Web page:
I don't think that's what's really going to happen at all. What we need instead is, instead of a binary model, is a tripartite model in which we've got funds in the public sector welfare system, funds in essentially the United Way nonprofit system which is more liberal than the public sector, and which is going to get 95 percent of this funding or 90 percent, and then even worse, funds in the left-wing, anti-poverty advocacy community which is totally enmeshed with United Way. Inside United Way they regard the highest form of service to the poor as coming up here to lobby against the welfare reform bill. And that is where a substantial portion of this money is going to go.
So, when we talk about moving money out of the public sector, some of it is, a small amount of it is going to go to good grassroots conservative, direct service to the poor, most of it's going to go to the existing nonprofit community which is more permissive, more liberal than public sector, and a substantial portion of that is going to go into public policy research and advocacy to precisely come back here to Washington and advocate for the expansion of the whole welfare system, nonprofit and public sector.
How much money are we talking about? Well, let's say this credit was worth $20 billion a year. Under those terms, let's say that half of it ended up going to liberal oriented groups, which I thnik is a vast underestimate. And that liberal oriented groups used most of it for direct services for the poor but used only 20 percent for basically what 501(c)(3)s do, public policy advocacy, public policy research, stuff about hunger, and so forth.
Twenty percent of that would be $2 billion. Two billion dollars going to advocacy that would be purely destructive in its effect. I could compare that that the entire budgets of all the conservative think tanks in the United States are probably under $150 million. We are talking about something that is like the creation of Legal Services Corporation but has a hundred times more or ten, 20 times more money.
Now, the simple answer to that is, well, just put controls on this and this won't happen. One of my favorite movies is called Bambi Versus Godzilla. I'll give you a hint. Bambi loses. Okay?
There's no way in the world you are going to sustain anti-research, anti-lobbying activities on this tax credit. And the way it's structured now the funds will flow asymmetrically to advocate in billions of dollars for precisely the opposite effect of what is intended here. Okay?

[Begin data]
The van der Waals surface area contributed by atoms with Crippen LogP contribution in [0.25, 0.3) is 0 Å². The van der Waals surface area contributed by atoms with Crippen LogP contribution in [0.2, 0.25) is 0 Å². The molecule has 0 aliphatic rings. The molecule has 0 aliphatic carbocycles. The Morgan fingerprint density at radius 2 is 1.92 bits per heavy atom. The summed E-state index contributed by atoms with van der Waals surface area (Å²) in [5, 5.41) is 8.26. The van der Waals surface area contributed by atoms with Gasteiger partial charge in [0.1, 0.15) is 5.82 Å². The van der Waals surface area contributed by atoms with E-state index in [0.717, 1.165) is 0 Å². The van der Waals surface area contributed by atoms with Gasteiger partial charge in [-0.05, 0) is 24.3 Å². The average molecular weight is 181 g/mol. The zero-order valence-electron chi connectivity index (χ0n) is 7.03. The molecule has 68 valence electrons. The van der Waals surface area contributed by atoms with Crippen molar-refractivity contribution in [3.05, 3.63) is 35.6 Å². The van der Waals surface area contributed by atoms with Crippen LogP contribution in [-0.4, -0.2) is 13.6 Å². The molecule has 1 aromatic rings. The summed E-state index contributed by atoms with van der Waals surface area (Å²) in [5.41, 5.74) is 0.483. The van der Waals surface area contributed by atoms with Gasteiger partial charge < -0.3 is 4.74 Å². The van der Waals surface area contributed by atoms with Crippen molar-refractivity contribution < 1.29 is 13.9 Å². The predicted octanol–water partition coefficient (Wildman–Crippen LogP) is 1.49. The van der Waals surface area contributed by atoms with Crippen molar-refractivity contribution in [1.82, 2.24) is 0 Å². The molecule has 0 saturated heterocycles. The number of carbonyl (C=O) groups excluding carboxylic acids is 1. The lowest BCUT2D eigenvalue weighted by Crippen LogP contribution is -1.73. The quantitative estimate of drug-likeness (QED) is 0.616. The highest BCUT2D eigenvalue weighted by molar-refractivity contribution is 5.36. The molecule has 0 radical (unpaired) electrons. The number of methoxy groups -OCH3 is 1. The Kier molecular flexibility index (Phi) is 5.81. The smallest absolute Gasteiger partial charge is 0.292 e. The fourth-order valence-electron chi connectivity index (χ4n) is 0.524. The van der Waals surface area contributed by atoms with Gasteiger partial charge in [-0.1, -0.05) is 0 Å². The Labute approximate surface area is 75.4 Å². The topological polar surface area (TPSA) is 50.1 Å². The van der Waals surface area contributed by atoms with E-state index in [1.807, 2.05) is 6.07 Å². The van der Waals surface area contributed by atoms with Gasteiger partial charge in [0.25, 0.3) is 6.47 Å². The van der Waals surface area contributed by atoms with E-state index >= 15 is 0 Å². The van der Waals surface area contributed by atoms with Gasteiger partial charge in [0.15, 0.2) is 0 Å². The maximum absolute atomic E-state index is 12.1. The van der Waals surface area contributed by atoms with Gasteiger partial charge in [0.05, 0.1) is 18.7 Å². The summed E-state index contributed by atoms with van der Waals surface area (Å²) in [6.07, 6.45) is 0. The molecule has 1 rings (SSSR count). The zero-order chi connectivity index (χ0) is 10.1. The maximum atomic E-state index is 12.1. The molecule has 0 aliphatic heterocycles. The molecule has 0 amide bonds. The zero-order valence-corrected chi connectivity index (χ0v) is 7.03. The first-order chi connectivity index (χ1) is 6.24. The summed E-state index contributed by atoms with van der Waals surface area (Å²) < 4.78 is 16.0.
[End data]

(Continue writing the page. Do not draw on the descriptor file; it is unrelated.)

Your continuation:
One example. I could go through this a dozen times. That this Congress was unable to put restrictions on the Legal Services Corporation receiving direct government grants to prevent them from litigating to prevent the implementation of the welfare reform bill that was just passed.
We could not put a provision in there that says, while we passed the welfare reform bill, we do not intend to spend $300 million to litigate to block its passage. That could not be passed in the Senate.
Moreover, even if you passed restrictions you have to sustain those restrictions for 50 years. It won't be done. And finally, I think that a general tax credit for philanthropy is a great idea. We must be very, very careful that this credit, which will seep out into different types of advocacy, is not asymmetrically structured to benefit one philosophical group or another. And I do not think that we should pass a credit that allows a person to give to a group that can advocate for the expansion of food stamps and deny that same credit to someone who would give to a group that wants to create Star Wars.
I think that's a very, very dangerous precedent which has very fundamental implications for the long-term history and future of this country. And I think that we basically have got good intentions here and a good idea, but we have to be very, very careful about how this is structured and to make sure that we don't end up some place that we don't want to be.
Table of Contents | Previous | Next